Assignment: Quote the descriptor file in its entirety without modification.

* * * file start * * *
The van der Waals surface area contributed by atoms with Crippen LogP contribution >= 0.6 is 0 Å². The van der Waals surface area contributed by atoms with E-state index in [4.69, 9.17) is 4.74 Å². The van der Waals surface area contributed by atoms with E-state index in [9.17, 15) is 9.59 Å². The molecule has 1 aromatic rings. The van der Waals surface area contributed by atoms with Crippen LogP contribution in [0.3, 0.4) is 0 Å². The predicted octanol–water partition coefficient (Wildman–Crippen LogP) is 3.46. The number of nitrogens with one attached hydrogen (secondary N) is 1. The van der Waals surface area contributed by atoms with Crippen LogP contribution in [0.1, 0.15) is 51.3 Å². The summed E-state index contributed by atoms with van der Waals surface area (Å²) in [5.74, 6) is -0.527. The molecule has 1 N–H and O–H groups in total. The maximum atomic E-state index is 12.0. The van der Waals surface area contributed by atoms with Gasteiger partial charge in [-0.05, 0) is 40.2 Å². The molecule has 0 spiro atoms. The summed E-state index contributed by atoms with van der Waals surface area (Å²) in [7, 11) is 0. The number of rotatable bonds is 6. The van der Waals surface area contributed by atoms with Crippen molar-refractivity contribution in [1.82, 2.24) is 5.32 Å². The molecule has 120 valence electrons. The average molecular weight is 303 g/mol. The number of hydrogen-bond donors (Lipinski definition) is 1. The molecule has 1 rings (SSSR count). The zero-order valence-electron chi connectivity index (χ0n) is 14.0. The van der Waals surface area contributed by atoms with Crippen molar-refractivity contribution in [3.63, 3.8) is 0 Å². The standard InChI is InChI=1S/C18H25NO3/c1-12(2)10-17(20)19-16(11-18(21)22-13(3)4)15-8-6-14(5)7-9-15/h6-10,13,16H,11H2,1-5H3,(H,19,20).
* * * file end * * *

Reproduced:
The van der Waals surface area contributed by atoms with Crippen LogP contribution >= 0.6 is 0 Å². The van der Waals surface area contributed by atoms with E-state index in [4.69, 9.17) is 4.74 Å². The van der Waals surface area contributed by atoms with E-state index in [9.17, 15) is 9.59 Å². The molecule has 1 aromatic rings. The van der Waals surface area contributed by atoms with Crippen LogP contribution in [0.3, 0.4) is 0 Å². The predicted octanol–water partition coefficient (Wildman–Crippen LogP) is 3.46. The number of nitrogens with one attached hydrogen (secondary N) is 1. The van der Waals surface area contributed by atoms with Crippen LogP contribution in [0.1, 0.15) is 51.3 Å². The summed E-state index contributed by atoms with van der Waals surface area (Å²) in [5.74, 6) is -0.527. The molecule has 1 N–H and O–H groups in total. The maximum atomic E-state index is 12.0. The van der Waals surface area contributed by atoms with Gasteiger partial charge in [-0.05, 0) is 40.2 Å². The molecule has 0 spiro atoms. The summed E-state index contributed by atoms with van der Waals surface area (Å²) in [7, 11) is 0. The number of rotatable bonds is 6. The van der Waals surface area contributed by atoms with Crippen molar-refractivity contribution in [1.82, 2.24) is 5.32 Å². The molecule has 120 valence electrons. The average molecular weight is 303 g/mol. The number of hydrogen-bond donors (Lipinski definition) is 1. The molecule has 1 rings (SSSR count). The zero-order valence-electron chi connectivity index (χ0n) is 14.0. The van der Waals surface area contributed by atoms with Crippen molar-refractivity contribution in [3.63, 3.8) is 0 Å². The standard InChI is InChI=1S/C18H25NO3/c1-12(2)10-17(20)19-16(11-18(21)22-13(3)4)15-8-6-14(5)7-9-15/h6-10,13,16H,11H2,1-5H3,(H,19,20).